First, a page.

Published this month in the Journal of Applied Physiology, researchers randomly selected 25 men and women and ran a battery of tests before and after running a marathon. They found that immediately after the race, two markers of heart muscle damage were increased. MRI testing showed that the right side of the heart became enlarged with function that was slightly decreased. Importantly however, the MRI did not show any scar formation with a intravenous dye called gadolinium. Continuous electrocardiogram monitoring did not note any increase in arrhythmias.
So what does this mean for runners?
For starters, we know that the benefits of regular exercise far outstrip any risks associated with running (even including rogue cars and stray dogs). That said, previous studies have noted that there appear to be measurable changes in the heart with marathon running. This study's findings are very similar to those studies in the following ways.
First, increased markers of muscle damage. One of the most sensitive tests of muscle damage doctors use is called the troponin. This is a small molecule that is part of the heart muscle and whenever any heart muscle cells are damaged, a little bit leaks out. Now, when people have heart attacks, troponin goes up, but troponin also can go up if you get in a car accident and hit your chest. The elevation of troponin depends on the context in which it is elevated, and we are not yet sure what it means for martathon runners. The other marker that was elevated, the pro-BNP, is a marker of heart stretching. This is also a very sensitive test and is typically used to diagnose "heart failure". Just like the troponin though, there are many reasons why it would be elevated, and the prognosis depends on the context, which is unclear in marathon runners.
Second, the researchers used electrocardiograms to look for arrhythmias. There are a few good reasons to look for these. Other studies of endurance sports have shown that there may be a small increase in risk of having "sudden cardiac death" from an arrhythmia when participating in endurance sports. These deaths are the type of thing we are trying to avoid by doing pre-sports physicals for children and they are precisely why everyone should see a doctor before starting an endurance training program. Also, people with heart failure and heart attacks (see abnormal markers above) are both at higher risk of arrhythmias. Therefore, if your cardiac markers are up (troponin and pro-BNP), it stands to reason that something might be going on that increases your risk of arrhythmias. Now, I said that your risk is increased, but let's say that the risk for the general public is one in a million, and your risk after running an endurance event is three in a million. While that is technically triple the risk, the absolute increase of risk is trivial. In this case they did not see any arrhythmias, but with only 25 subjects, the likelihood of finding something is very low.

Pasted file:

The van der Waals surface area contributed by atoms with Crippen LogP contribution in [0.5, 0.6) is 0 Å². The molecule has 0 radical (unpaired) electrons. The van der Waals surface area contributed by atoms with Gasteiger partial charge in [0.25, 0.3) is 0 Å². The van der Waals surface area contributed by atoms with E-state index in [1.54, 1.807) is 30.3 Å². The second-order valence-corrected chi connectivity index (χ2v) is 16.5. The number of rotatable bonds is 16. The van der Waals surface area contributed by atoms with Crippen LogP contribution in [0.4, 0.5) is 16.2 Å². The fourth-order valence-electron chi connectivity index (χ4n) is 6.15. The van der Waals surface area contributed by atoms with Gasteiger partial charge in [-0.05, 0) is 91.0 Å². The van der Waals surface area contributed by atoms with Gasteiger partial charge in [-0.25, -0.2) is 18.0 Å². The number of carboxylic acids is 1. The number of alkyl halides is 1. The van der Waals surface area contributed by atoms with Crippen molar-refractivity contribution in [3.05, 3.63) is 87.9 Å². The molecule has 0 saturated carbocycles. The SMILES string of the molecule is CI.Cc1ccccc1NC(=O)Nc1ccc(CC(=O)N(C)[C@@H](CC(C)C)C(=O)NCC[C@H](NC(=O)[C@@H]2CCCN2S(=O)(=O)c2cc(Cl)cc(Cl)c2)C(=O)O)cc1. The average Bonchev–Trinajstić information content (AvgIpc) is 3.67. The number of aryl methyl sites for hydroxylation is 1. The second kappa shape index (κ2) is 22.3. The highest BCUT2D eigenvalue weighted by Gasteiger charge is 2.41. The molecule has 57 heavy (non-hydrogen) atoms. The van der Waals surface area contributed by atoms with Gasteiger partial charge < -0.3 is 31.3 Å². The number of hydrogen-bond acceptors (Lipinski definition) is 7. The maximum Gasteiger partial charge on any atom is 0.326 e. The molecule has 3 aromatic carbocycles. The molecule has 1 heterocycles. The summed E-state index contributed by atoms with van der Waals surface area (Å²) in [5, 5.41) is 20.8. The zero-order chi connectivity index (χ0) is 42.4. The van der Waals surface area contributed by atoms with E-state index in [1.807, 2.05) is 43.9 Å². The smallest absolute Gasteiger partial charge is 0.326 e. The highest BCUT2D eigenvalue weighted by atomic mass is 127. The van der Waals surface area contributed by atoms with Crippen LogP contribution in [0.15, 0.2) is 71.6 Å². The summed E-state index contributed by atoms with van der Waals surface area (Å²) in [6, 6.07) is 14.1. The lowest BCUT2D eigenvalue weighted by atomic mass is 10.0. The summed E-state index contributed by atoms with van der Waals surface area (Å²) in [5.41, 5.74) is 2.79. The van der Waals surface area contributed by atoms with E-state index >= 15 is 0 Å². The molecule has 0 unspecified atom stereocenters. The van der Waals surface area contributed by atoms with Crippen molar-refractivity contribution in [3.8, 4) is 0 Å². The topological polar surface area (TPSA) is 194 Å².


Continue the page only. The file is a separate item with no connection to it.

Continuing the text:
Third, the study found that the right side of the heart becomes acutely (ie: right after the race) enlarged and function decreases slightly. This finding has been described before, but what is really nice about this study is the additional use of gadolinium. This is a drug, given through an IV that is soaked up by heart muscle that is damaged or scarred (ie: after a heart attack). Despite having the abnormal markers I mentioned above, none of the subjects had evidence of damage or scar. This suggests that the markers are elevated through a process that is different from a heart attack.
Again, this is just one small puzzle piece in figuring out what it means to your heart to be a runner and to run marathons. I am intrigued by the study findings, and will still be going out for 4 miles tomorrow morning before work.